Not as glum as I’d imag­ined. “By the third year, over 80% of the stu­dents have em­ploy­ment lined up,” she says. “Mak­ing is hav­ing a huge re­nais­sance. When CGI first came in, there was a sense that it was a death knell. But the bud­getary costs of CGI are enor­mous – some­times it makes more sense to make things. Sim­i­larly, 3D print­ing does the ba­sic, bor­ing bits – and al­lows us to im­merse our­selves in fun prob­lem-solv­ing.” That seems to be Young’s prime plea­sure. “Quite of­ten, you are the first per­son ever to solve

a par­tic­u­lar prob­lem. I tell stu­dents, ‘You are the new al­chemists!’”

Fell, less loftily, calls this process

“the cut­ting edge of cock­ing about”. Here are some of the chal­lenges when I visit: mak­ing the ghost of Ja­cob Mar­ley ma­te­ri­alise in Scrooge’s door-knocker; con­ceal­ing speak­ers in a pi­ano; waterproofing a pond. How, you ask, does a face loom through a door knocker? Well, a cast of the ac­tor’s face is cov­ered with rub­ber, then it’s sucked tight to re­veal the fea­tures. It’s prac­ti­cally magic.

An es­pe­cially en­tic­ing cor­ner of the work­shop is de­voted to pa­per and fab­ric, or “soft props”. Mag­gie Atkin­sSmith, deep in rail­way ephemera for a key scene in Twelfth Night, shows me a plas­tic folder of Vic­to­rian train tick­ets, printed in red and white, from a fic­tional train com­pany called Great Cen­tral Rail­ways. Higlett has also re­quested ac­cu­rate timeta­bles and tube maps. Few peo­ple in the au­di­ence will ap­pre­ci­ate this level of de­tail, though spec­ta­tors at the live cin­ema broad­cast may well clock more.

Fell trained in fine art sculp­ture, but af­ter grad­u­a­tion took a job at the Cru­cible theatre in Sh­effield. Be­fore com­ing to Stratford, he spent 18 years at the Royal Ex­change in Manch­ester. A theatre in the round, it of­fered a 360-de­gree chal­lenge. “Ev­ery­thing we did,” he says, “had to look as real as we could pos­si­bly make it.” Even if au­di­ences don’t no­tice de­tail, Fell adds, “ac­tors find it help­ful – it puts them in the mo­ment.” He al­lows him­self a quiet preen about Hi­lary Man­tel’s thank-you card for some well-re­searched Tu­dor doc­u­ments that went into the RSC’S adap­ta­tion of Wolf Hall.

The largest work­room is dom­i­nated by a mas­sive golden globe hang­ing in readi­ness for Im­perium, adapted from Robert Har­ris’s Cicero tril­ogy. It looks hefty, but is a cun­ningly painted in­flat­able. Even the might­i­est items must come apart to be stored or trans­ported. “It’s a jig­saw puzzle,” Fell says. The RSC’S re­cent Co­ri­olanus in­cluded a fork­lift truck. The real thing would have been far too heavy, so they had to gut an old one, leav­ing it very flimsy. The need to make ev­ery­thing as light as pos­si­ble is why mak­ers re­vere ply­wood.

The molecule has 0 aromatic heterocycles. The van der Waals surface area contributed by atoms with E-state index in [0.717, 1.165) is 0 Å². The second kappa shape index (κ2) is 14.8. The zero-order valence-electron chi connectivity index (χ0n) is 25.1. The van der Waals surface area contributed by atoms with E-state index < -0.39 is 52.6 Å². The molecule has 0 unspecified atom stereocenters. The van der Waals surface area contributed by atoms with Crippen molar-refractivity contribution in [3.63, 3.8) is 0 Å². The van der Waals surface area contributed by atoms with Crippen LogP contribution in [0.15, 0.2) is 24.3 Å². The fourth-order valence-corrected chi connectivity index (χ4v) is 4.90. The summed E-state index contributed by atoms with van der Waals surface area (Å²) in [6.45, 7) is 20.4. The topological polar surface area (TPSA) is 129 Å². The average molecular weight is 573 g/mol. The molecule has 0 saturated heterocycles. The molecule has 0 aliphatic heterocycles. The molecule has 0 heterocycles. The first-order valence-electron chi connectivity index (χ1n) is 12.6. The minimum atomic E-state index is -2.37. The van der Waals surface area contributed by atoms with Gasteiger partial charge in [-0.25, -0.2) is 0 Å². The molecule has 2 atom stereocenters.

Pre­cious ob­jects in our own homes mostly sit un­touched, but on stage a gor­geous vase might be smashed every night then re­assem­bled. “That’s what makes it fun and in­ter­est­ing,” says

Fell. “You’re con­stantly look­ing at new ma­te­ri­als and tech­niques. We use a lot of med­i­cal stuff, es­pe­cially when mak­ing casts. There’s noth­ing off lim­its – if it works, we’ll use it.”

The RSC will of­ten buy un­fin­ished re­pro­duc­tion fur­ni­ture. I see pieces carved in Ital­ianate twid­dles, wait­ing for the brass­work and uphol­stery teams to add individual fea­tures. The only things they can’t do on site are laser-cut­ting and 3D print­ing. Their cut­ter runs on wa­ter and sand: since it doesn’t heat up, pa­per and foam can be sliced without warp­ing them. The fierce-toothed ma­chine can also cut through six inches of steel. “If we can draw it,” says Fell, “we can cut it out.”

When Twelfth Night is fi­nally done and dusted, all these highly wrought, eye-catch­ing ob­jects will join ev­ery­thing else in the store. It’s a melan­choly prospect. They may later emerge for ac­tors to use in re­hearsals while their own props are be­ing made.

Antony Sher’s mem­oir about play­ing Richard III de­tails the usurper’s eye-catch­ing crutches. Al­most 30 years later, when he re­hearses Fal­staff, some­one pulls a crutch from a heap in the stu­dio cor­ner and says: “Tony, isn’t this yours?” Sher goes over. “A bit dusty and scuffed, but un­mis­tak­ably the thing it­self,” he writes. “And here it is now, an old prop in a re­hearsal room.” From spot­light to store: props, like ac­tors, have poignant ca­reers.

Twelfth Night is at the Royal Shake­speare theatre, Stratford-upon-avon, un­til 24 Fe­bru­ary, and live in cin­e­mas on 14 Fe­bru­ary.

There’s a huge gold globe, ready to hang in Im­perium. It looks hefty – but it’s in­flat­able

Trea­sure trove …

above, a flamingo in the work­shop; a scale model;

be­low, Adrian Ed­mond­son in the gar­den cre­ated for Twelfth Night; Antony Sher as Richard III in 1984 – his crutches resur­face oc­ca­sion­ally

‘Noth­ing is off lim­its. If it works, we’ll use it!’ … from top, the gut­ted fork­lift for Co­ri­olanus; as­sorted stat­ues; a re-cre­ated polyphon mu­sic box